News Flash

City of Coralville News

Posted on: April 17, 2019

Prepare for Spring Weather Emergencies

Storm clouds

Spring brings the potential for weather conditions that can range from gentle rains to straight-line winds and tornadoes. Now is the time to plan and prepare for possible weather emergencies, review your notification methods and disaster response plans, and ensure that family members and co-workers know what to do if a weather emergency occurs.

Sign up for Emergency Notifications
Residents are encouraged to sign up for Johnson County’s Emergency Notification System (JCENS), a free alert system that relays local emergency weather alerts issued by the National Weather Service via voicemail, text, or e-mail. To register, visit JCENS is a part of the Alert Iowa Statewide Messaging System. 

Outdoor Emergency Warning Sirens
Outdoor emergency warning sirens are located throughout Johnson County—including Coralville—and are operated by the Joint Emergency Communications Center of Johnson County. The sirens are designed to alert those who are outside that something dangerous is approaching. The sirens are tested on the first Wednesday of each month at 10:00 am. Under the Johnson County outdoor warning system guidelines, sirens are sounded for the following conditions:

  • Tornadoes: tornado warnings, indicated by Doppler radar or if reported by trained tornado spotters.
  • High winds: for severe thunderstorm warnings if they containt winds of 70 mph or more. These winds can snap or uproot trees.
  • Large hail: when 1.75-inch or larger (golf ball-sized) hail is produced that can break windows.

When activated, sirens will run for three minutes, and may be sounded multiple times to warn of continued or new threats. Johnson County does not issue an all-clear signal.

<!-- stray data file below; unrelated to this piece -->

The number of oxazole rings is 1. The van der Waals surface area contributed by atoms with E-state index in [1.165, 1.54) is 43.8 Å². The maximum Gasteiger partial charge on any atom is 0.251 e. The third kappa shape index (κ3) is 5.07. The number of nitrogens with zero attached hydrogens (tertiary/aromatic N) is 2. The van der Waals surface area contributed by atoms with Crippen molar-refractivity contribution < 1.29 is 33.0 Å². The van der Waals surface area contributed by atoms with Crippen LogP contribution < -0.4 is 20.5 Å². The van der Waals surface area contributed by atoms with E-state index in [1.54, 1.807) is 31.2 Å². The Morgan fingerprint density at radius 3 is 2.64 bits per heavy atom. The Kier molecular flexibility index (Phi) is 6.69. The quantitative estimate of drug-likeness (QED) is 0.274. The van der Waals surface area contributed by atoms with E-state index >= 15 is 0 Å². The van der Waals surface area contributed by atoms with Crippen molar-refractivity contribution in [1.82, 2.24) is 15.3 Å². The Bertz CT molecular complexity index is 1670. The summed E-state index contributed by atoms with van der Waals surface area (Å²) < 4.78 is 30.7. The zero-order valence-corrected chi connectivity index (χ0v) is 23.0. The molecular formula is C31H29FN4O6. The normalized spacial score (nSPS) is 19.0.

When sirens sound, take shelter inside and stay away from windows; in the threat of a tornado, go to a basement or the lowest floor. Tune in to local media or a NOAA All-Hazards Weather Radio for weather alerts and information. 

Sirens will not be sounded for every storm, but that does not mean that other storms don’t pose a risk. Winds lower than 70 mph, which would not prompt a siren signal, can bring down tree branches or overturn objects, causing the potential for serious injury. The presence of lightning is also a threat. Use common sense during storm events and take precautions as necessary.

Indoor Alerts: NOAA Weather Radio
For alerts indoors, a NOAA All-Hazards Weather Radio is like a smoke detector for severe weather, designed to wake and alert people when a warning is issued for their area so appropriate action can be taken.

Emergency & Disaster Response Plan
Families and businesses should have an emergency and disaster response plan that includes an emergency supply kit, a family communications plan, and information on where to seek shelter in case of an emergency.

For more information on how to prepare a plan, visit or the emergency preparedness page on the Johnson County website at

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